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While autoimmune diseases are more common in women, men are subject to a wide range of autoimmune disease as well. According to the Autoimmune Association, more than 4.7 million men in the U.S. had an autoimmune diagnosis at the time of the last major survey. However, this data – though the most recent – is relatively old. Plus, it doesn’t count men who have not yet been diagnosed. On top of that, men traditionally have been less inclined to seek help, although that is beginning to change.
For those reasons, it’s important to address men’s struggles and frustration with autoimmune diseases. Let’s start by looking at the ten most common autoimmune diseases that men get.
Lupus is a chronic disease in which your immune system attacks your body, bringing pain and inflammation. It can cause harm to your joints, skin, and organs like your heart and kidneys. In addition, it can bring pain in your bones, muscles, and tendons, disrupt your digestive system, and affect both your lungs and your nervous system, as well as your eyes and memory.
About one in ten people who have lupus are men. Men also tend to have different lupus symptoms than women. Anemia, organ damage, blood clots, and seizures are more likely to occur in men with lupus.
2. Multiple Sclerosis
Multiple sclerosis (M.S.) is a chronic disease in which the immune system disrupts the signals between the brain and the body. Men are about half as likely to have M.S. as women. Men are often diagnosed with primary progressive M.S. That means the symptoms don’t go away or improve.
Without effective treatment, men more often get faster disease progression, brain atrophy, and cognitive impairment. They have more of a certain type of lesion called T1. Their gray matter atrophies, their retinal nerve fiber thins, and they lose more axons from their spinal cord.
3. Inflammatory Bowel Disease
Inflammatory bowel disease (IBD) usually affects men in different ways than women. Both genders usually get the primary symptoms of diarrhea, blood in stool, and abdominal pain. Men with IBD more often get a rare liver disease or colorectal cancer. They might also have sexual dysfunction.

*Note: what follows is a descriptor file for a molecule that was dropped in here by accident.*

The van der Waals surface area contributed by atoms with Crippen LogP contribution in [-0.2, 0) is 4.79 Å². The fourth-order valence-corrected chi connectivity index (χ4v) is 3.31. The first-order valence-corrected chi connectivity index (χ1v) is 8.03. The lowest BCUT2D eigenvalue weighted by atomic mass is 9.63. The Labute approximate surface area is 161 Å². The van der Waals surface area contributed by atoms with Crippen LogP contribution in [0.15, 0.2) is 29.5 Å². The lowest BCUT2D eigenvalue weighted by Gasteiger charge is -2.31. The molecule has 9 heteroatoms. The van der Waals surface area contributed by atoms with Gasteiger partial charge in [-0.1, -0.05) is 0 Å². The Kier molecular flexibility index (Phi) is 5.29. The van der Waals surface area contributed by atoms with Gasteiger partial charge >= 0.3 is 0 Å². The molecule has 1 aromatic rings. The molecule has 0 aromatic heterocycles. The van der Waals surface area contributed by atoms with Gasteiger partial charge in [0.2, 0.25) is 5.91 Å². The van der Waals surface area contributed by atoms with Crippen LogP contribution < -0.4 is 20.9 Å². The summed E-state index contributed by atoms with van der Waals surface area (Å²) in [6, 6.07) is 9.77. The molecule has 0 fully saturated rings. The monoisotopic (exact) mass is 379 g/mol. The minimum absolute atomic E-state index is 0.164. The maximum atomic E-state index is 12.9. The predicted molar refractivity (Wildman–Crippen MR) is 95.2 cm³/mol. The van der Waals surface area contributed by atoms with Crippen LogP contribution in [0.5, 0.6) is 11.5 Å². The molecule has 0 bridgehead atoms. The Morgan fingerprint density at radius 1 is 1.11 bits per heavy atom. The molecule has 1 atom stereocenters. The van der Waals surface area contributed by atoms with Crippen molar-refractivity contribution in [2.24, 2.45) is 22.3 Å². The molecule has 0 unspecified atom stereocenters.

Men tend to get a diagnosis of IBD later in life than women. About three million people in America have IBD, and about 1.2 million of those are men.
4. Celiac Disease
Celiac disease happens when eating gluten triggers pain, diarrhea, fatigue, constipation, or nausea. The small intestine is strongly affected by celiac disease. About a third to a half of people who get celiac disease are men. Men more often have sexual dysfunction, osteoporosis, and a skin disorder called dermatitis herpetiformis.
5. Addison’s Disease
Men get Addison’s Disease about as often as women. It is a rare disease that causes fatigue, darker patches of skin, vitiligo (white patches in the skin), gastrointestinal problems, low blood pressure, and changes in emotions and behaviors.
6. Autoimmune Vasculitis
Vasculitis actually refers to a group of several different conditions. What they have in common is poor blood flow, leading to shortness of breath, a cough, numbness in extremities, and red spots, lumps, or sores on the skin. There are several types of vasculitis, but the autoimmune type affects men as well as women. Vasculitis is less common in men than women, with about 40 men per 100,000 getting vasculitis.
7. Psoriasis and Psoriatic Arthritis
Psoriasis is a skin condition in which the skin develops patches of thick, reddish skin and scales that appear silver. Psoriasis is also related to another autoimmune condition called psoriatic arthritis. Men and women are equally likely to get psoriatic arthritis, and about 15 people in every 100,000 have it.
8. Rheumatoid Arthritis